Frontmatter

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Title Page, Copyright

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Contents

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pp. v-vi

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Preface

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pp. vii-xvi

Teaching English in western Kenya more than twenty years ago, I encountered for the first time a hundred- year old belief about race and work in Africa. Michael Lubale, a seventeen- year- old Kenyan, showing me the building site for his future house, explained that he would soon reach the age to move out of the dwelling he shared with his younger brothers and into his own on the family compound...

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Introduction

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pp. 1-16

Slavery has deep historical roots in African societies. Long before the seventeenth century, when Europeans began to buy vast numbers of slaves for their New World colonies, many Africans had been held as slaves, and countless others were sent in servitude across the Red Sea and the Indian Ocean.1 Enslavement of Africans by Africans was diverse...

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1. Ending Slavery and Creating Empire in Africa: From the “Indelible Stain” to the “Light of Civilization”

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pp. 17-45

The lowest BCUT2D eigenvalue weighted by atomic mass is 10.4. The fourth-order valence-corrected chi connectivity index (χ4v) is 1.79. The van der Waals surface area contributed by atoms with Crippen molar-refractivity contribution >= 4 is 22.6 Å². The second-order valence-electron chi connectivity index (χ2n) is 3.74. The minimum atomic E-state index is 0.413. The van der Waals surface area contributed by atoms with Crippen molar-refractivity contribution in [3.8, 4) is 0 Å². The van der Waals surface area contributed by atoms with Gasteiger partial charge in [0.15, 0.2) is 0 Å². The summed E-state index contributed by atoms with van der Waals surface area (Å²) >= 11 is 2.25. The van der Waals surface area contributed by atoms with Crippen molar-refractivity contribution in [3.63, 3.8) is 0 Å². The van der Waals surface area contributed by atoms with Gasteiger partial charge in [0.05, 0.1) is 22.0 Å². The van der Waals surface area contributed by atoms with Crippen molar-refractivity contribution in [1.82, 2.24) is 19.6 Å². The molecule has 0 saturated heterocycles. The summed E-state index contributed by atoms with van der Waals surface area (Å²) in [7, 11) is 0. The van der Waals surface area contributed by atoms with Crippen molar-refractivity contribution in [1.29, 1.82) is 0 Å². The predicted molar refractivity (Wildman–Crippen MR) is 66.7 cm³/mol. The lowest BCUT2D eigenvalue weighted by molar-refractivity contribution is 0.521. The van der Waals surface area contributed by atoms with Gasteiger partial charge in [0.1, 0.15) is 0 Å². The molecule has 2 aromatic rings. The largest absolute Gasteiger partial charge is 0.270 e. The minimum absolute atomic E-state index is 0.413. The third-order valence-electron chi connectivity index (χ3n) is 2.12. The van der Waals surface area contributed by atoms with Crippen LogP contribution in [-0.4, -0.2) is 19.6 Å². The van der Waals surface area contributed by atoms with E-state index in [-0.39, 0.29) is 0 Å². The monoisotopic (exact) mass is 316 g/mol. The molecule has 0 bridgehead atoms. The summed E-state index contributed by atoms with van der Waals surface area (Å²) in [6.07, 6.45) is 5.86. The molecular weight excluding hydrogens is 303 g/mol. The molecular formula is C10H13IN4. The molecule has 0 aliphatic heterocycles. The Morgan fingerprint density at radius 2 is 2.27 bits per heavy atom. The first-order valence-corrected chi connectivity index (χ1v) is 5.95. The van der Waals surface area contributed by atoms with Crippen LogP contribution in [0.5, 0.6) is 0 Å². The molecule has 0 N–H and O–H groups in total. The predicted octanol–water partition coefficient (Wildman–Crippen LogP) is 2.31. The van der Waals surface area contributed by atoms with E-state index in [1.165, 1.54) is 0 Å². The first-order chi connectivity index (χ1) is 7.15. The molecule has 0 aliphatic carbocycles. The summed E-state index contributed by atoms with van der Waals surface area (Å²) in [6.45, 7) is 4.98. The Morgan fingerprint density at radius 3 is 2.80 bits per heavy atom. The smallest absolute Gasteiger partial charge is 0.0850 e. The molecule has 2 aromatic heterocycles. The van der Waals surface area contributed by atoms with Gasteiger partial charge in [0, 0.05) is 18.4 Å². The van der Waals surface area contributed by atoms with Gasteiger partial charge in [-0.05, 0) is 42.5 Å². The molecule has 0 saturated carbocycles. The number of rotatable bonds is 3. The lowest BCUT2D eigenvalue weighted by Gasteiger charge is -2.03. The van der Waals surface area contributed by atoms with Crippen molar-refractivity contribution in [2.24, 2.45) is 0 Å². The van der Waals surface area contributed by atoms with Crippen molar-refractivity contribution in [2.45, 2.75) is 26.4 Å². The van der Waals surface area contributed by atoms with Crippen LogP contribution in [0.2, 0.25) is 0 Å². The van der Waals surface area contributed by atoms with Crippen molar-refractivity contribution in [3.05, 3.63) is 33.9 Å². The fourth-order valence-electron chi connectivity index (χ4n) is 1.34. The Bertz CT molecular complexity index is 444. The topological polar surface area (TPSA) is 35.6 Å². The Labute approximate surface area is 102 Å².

Portugal's presence in southeast Africa began with Vasco da Gama’s arrival on the east African coast in 1498, but conquest did not come until four centuries later, in the age of “high imperialism.” East Africa had not been da Gama’s destination; from the earliest voyages of the 1440s, Portugal’s goal was India and its access to great Asian wealth...

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2. From Law to Practice: “Certain Excesses of Severity”

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pp. 46-71

Toward the end of May 1929, a Mozambican named Massungue advised seven African contract laborers, most likely destined for assignment to Portuguese- run maize farms along the rail line through central Mozambique westward from the coast to then British- ruled Southern Rhodesia. Massungue told the men they could expect the “worst possible treatment” from the labor agent who had sought them out: he would “punish...

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3. The Critiques and Defenses of Modern Slavery: From Without and Within, Above and Below

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pp. 72-89

David Livingstone took Portugal to task, in the 1860s, for failing to eliminate slaving in the areas of Africa to which it laid claim. Had Portugal ever had “a vestige of desire to promote the amelioration of Africa”? He accused Portugal of being an “effete nation” engaged in the “murderous traffic in man.”1 With the passage of the antislavery Brussels Act in 1890 and the resulting more effective coastal patrols, and with greater...

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4. Mobility and Tactical Flight Of Workers, Chiefs, and Villages

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pp. 90-104

The Gaza Empire, founded by refugees from warring that followed the Zulu state’s expansionary conquest in present-day South Africa, occupied much of Mozambique south of the Zambezi River from the 1830s to 1895. Before Gaza was vanquished by Portugal, its soldiers made regular visits to villages in central Mozambique to demand tribute in...